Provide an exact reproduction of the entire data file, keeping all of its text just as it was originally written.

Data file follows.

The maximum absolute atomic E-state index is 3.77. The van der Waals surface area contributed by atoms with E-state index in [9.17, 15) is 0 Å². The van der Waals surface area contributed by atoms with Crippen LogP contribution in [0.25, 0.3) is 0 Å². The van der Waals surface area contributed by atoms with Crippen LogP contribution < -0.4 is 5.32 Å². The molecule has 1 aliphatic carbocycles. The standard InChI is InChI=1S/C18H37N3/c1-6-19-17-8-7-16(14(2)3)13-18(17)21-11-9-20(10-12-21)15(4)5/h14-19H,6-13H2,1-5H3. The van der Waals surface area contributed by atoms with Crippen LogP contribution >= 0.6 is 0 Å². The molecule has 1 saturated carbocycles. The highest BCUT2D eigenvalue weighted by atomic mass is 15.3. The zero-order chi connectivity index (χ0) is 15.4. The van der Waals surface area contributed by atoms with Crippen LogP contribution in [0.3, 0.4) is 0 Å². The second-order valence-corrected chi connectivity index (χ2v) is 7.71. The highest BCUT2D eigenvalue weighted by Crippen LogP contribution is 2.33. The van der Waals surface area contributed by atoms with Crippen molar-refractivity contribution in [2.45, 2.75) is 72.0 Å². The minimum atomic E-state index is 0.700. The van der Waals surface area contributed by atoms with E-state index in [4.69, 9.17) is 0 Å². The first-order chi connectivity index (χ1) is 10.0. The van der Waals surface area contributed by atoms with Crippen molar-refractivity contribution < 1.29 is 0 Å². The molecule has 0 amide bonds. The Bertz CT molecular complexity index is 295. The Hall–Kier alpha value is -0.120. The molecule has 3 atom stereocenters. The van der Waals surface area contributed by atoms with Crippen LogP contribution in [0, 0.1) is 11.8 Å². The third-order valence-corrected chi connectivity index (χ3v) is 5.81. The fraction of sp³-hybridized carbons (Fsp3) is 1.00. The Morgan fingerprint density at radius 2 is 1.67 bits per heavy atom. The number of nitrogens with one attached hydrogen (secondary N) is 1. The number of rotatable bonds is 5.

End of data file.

The maximum absolute atomic E-state index is 3.77. The van der Waals surface area contributed by atoms with E-state index in [9.17, 15) is 0 Å². The van der Waals surface area contributed by atoms with Crippen LogP contribution in [0.25, 0.3) is 0 Å². The van der Waals surface area contributed by atoms with Crippen LogP contribution < -0.4 is 5.32 Å². The molecule has 1 aliphatic carbocycles. The standard InChI is InChI=1S/C18H37N3/c1-6-19-17-8-7-16(14(2)3)13-18(17)21-11-9-20(10-12-21)15(4)5/h14-19H,6-13H2,1-5H3. The van der Waals surface area contributed by atoms with Crippen LogP contribution >= 0.6 is 0 Å². The molecule has 1 saturated carbocycles. The highest BCUT2D eigenvalue weighted by atomic mass is 15.3. The zero-order chi connectivity index (χ0) is 15.4. The van der Waals surface area contributed by atoms with Crippen LogP contribution in [0.3, 0.4) is 0 Å². The second-order valence-corrected chi connectivity index (χ2v) is 7.71. The highest BCUT2D eigenvalue weighted by Crippen LogP contribution is 2.33. The van der Waals surface area contributed by atoms with Crippen molar-refractivity contribution in [2.45, 2.75) is 72.0 Å². The minimum atomic E-state index is 0.700. The van der Waals surface area contributed by atoms with E-state index in [4.69, 9.17) is 0 Å². The first-order chi connectivity index (χ1) is 10.0. The van der Waals surface area contributed by atoms with Crippen molar-refractivity contribution < 1.29 is 0 Å². The molecule has 0 amide bonds. The Bertz CT molecular complexity index is 295. The Hall–Kier alpha value is -0.120. The molecule has 3 atom stereocenters. The van der Waals surface area contributed by atoms with Crippen LogP contribution in [0, 0.1) is 11.8 Å². The third-order valence-corrected chi connectivity index (χ3v) is 5.81. The fraction of sp³-hybridized carbons (Fsp3) is 1.00. The Morgan fingerprint density at radius 2 is 1.67 bits per heavy atom. The number of nitrogens with one attached hydrogen (secondary N) is 1. The number of rotatable bonds is 5.